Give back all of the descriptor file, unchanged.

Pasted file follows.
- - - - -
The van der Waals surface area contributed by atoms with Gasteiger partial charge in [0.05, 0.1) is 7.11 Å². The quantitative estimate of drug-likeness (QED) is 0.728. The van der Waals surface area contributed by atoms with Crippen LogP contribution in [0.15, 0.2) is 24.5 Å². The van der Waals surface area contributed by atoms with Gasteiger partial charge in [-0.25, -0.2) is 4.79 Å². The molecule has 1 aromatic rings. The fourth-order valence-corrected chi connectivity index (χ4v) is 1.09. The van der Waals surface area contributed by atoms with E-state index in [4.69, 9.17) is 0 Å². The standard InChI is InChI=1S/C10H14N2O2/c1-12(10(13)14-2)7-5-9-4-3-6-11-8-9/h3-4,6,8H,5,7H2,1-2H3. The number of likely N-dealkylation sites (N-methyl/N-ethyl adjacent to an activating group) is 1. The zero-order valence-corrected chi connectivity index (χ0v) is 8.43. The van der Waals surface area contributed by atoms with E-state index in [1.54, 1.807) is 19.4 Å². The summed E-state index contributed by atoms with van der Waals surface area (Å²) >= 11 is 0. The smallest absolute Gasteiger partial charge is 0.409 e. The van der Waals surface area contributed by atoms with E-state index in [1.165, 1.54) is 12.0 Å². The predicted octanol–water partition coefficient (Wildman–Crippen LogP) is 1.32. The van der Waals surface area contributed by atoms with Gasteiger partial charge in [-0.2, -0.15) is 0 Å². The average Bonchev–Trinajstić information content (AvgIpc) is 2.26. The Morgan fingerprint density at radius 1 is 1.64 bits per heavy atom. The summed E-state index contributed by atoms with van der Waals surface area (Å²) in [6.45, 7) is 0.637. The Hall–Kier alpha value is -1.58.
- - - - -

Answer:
The van der Waals surface area contributed by atoms with Gasteiger partial charge in [0.05, 0.1) is 7.11 Å². The quantitative estimate of drug-likeness (QED) is 0.728. The van der Waals surface area contributed by atoms with Crippen LogP contribution in [0.15, 0.2) is 24.5 Å². The van der Waals surface area contributed by atoms with Gasteiger partial charge in [-0.25, -0.2) is 4.79 Å². The molecule has 1 aromatic rings. The fourth-order valence-corrected chi connectivity index (χ4v) is 1.09. The van der Waals surface area contributed by atoms with E-state index in [4.69, 9.17) is 0 Å². The standard InChI is InChI=1S/C10H14N2O2/c1-12(10(13)14-2)7-5-9-4-3-6-11-8-9/h3-4,6,8H,5,7H2,1-2H3. The number of likely N-dealkylation sites (N-methyl/N-ethyl adjacent to an activating group) is 1. The zero-order valence-corrected chi connectivity index (χ0v) is 8.43. The van der Waals surface area contributed by atoms with E-state index in [1.54, 1.807) is 19.4 Å². The summed E-state index contributed by atoms with van der Waals surface area (Å²) >= 11 is 0. The smallest absolute Gasteiger partial charge is 0.409 e. The van der Waals surface area contributed by atoms with E-state index in [1.165, 1.54) is 12.0 Å². The predicted octanol–water partition coefficient (Wildman–Crippen LogP) is 1.32. The van der Waals surface area contributed by atoms with Gasteiger partial charge in [-0.2, -0.15) is 0 Å². The average Bonchev–Trinajstić information content (AvgIpc) is 2.26. The Morgan fingerprint density at radius 1 is 1.64 bits per heavy atom. The summed E-state index contributed by atoms with van der Waals surface area (Å²) in [6.45, 7) is 0.637. The Hall–Kier alpha value is -1.58.